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Passover Chocolate Florentine Cookies

Crunchy, chocolaty and so good that you'll want to make and eat them even if/when you're not celebrating Passover. They are a sandwich cookie featuring two lacy, thin sides with dark chocolate in the middle. 

Course Dessert
Cuisine American
Keyword chocolate, cookies, Jewish food, matzo, Passover
Prep Time 10 minutes
Cook Time 10 minutes
Resting time 1 hour
Total Time 20 minutes
Servings 24 cookies
Author Laura


  • 1 cup matzo farfel 2 ounces
  • 1 tablespoon matzo cake meal
  • 1 cup granulated sugar 7 ounces
  • 1/4 teaspoon kosher or fine sea salt
  • 1/2 cup ground almonds or almond meal 2 & 1/2 ounces
  • 1/4 pound butter (or margarine), melted 4 ounces
  • 1 large egg, lightly beaten
  • 1 teaspoon vanilla
  • 1/4 teaspoon almond extract (optional)
  • 1/4 cup slivered almonds, lightly chopped or crushed 1 ounce
  • 8 ounces dark (bittersweet or darker) chocolate


  1. Combine the farfel, matzo cake meal, sugar, salt, and ground almonds or almond meal. Mix until well combined. 

  2. Add the melted butter (or margarine.) Mix the melted butter or margarine into the dry ingredients and then add the egg and extract(s). Mix again to make a slightly loose batter. 

  3. Add the chopped or crushed almonds and mix again. At this point, the dough is gloppy. Chill the dough in the refrigerator or freezer for 15-30 minutes, until the dough is stiff.

  4. Preheat the oven to 325 degrees F. Line 2 half sheet pans with parchment. 

  5. Using two teaspoons or your hands, portion out small balls of dough, less than 1-inch in diameter. I prefer to put my dough in the freezer so it gets fairly stiff. Then, I use my hands to make neat balls, but you really cannot guarantee that they will retain their perfectly round shape during baking. 

  6. Set on the baking sheets about 2-inches apart. Bake for 8-10 minutes, until the edges are a deep golden brown. Watch carefully as the cookies burn easily. (See note)

  7. Once the cookies are fully baked, let them sit on the pan for at least 5 minutes to cool down. While they are cooling, melt the chocolate, either carefully in the microwave, or by placing the chocolate in a double-boiler on the stove. (In the top of the double-boiler, the chocolate never touches the water or the direct heat.) Stir occasionally until the chocolate is fully melted and glossy. (See note.)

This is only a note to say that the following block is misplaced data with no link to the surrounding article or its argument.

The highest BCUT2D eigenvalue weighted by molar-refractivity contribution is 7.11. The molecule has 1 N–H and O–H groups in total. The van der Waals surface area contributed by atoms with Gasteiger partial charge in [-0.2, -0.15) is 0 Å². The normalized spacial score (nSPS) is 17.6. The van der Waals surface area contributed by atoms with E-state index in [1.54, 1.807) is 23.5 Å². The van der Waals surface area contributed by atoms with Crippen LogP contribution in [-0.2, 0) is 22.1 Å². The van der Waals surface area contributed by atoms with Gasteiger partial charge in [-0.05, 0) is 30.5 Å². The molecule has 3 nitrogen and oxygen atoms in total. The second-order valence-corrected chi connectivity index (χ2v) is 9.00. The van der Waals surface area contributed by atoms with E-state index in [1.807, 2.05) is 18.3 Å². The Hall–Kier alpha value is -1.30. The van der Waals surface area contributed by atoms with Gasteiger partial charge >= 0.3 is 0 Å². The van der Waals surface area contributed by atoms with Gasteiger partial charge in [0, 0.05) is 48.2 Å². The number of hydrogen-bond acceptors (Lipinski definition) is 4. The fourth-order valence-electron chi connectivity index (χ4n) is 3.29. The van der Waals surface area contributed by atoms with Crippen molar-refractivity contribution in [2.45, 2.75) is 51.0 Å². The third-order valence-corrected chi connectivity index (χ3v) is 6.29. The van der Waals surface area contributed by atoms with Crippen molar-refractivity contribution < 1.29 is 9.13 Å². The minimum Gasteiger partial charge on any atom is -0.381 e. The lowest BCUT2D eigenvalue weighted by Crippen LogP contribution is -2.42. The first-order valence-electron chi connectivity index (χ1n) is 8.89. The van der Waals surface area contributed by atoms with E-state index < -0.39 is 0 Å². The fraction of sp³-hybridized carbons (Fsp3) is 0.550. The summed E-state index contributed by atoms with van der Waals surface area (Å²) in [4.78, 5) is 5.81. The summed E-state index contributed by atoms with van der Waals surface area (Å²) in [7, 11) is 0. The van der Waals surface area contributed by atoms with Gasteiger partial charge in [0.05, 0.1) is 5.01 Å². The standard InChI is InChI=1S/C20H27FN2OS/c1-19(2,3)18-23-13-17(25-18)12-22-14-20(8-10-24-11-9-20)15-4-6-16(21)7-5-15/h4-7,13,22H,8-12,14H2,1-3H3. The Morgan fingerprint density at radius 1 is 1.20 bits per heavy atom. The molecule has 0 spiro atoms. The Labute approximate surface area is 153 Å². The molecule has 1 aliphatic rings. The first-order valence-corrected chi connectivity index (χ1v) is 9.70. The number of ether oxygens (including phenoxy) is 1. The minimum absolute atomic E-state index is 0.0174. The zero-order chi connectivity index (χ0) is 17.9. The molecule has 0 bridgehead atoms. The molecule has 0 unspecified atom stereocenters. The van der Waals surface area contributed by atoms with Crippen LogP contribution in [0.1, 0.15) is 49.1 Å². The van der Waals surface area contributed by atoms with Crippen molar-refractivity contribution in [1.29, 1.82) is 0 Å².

Passover cookies baked and cooling on pan.
  8. Once the cookies are cool, using a pastry brush, brush the wrong (flat) side of one cookie, then another and gently press them together. I like to add a tiny extra dab of chocolate in the middle of one of the flat sides to assure a good seal, but that's not absolutely necessary. Put the cookies on a wire rack to dry and let the chocolate harden. (See note.) 

Recipe Notes

I like the extra almond kick that the extract provides. However, it is optional as the cookie has plenty of flavor even without it. 

If you bake one pan at a time, they will be done in less time- probably closer to 8 minutes than 10. If the ones in the back are getting brown before the ones in the front, open the oven and quickly rotate the pan.

To make a full batch using 2 pans you will need to use each pan twice. Cool the pan down between each use. You can do this by taking off the parchment and running the pan under cool water, then drying it before replacing the parchment. (Parchment can be re-used for the second go-round.)

Here is an explanation for how to create a double-boiler to melt the chocolate

Once you put the chocolate between cookies and leave them on a wire rack, they may need at least an hour or two for the chocolate to harden, sealing the cookie "sandwich." How long it takes depends in part on how hot your kitchen is and how thick the chocolate layer inside the sandwich.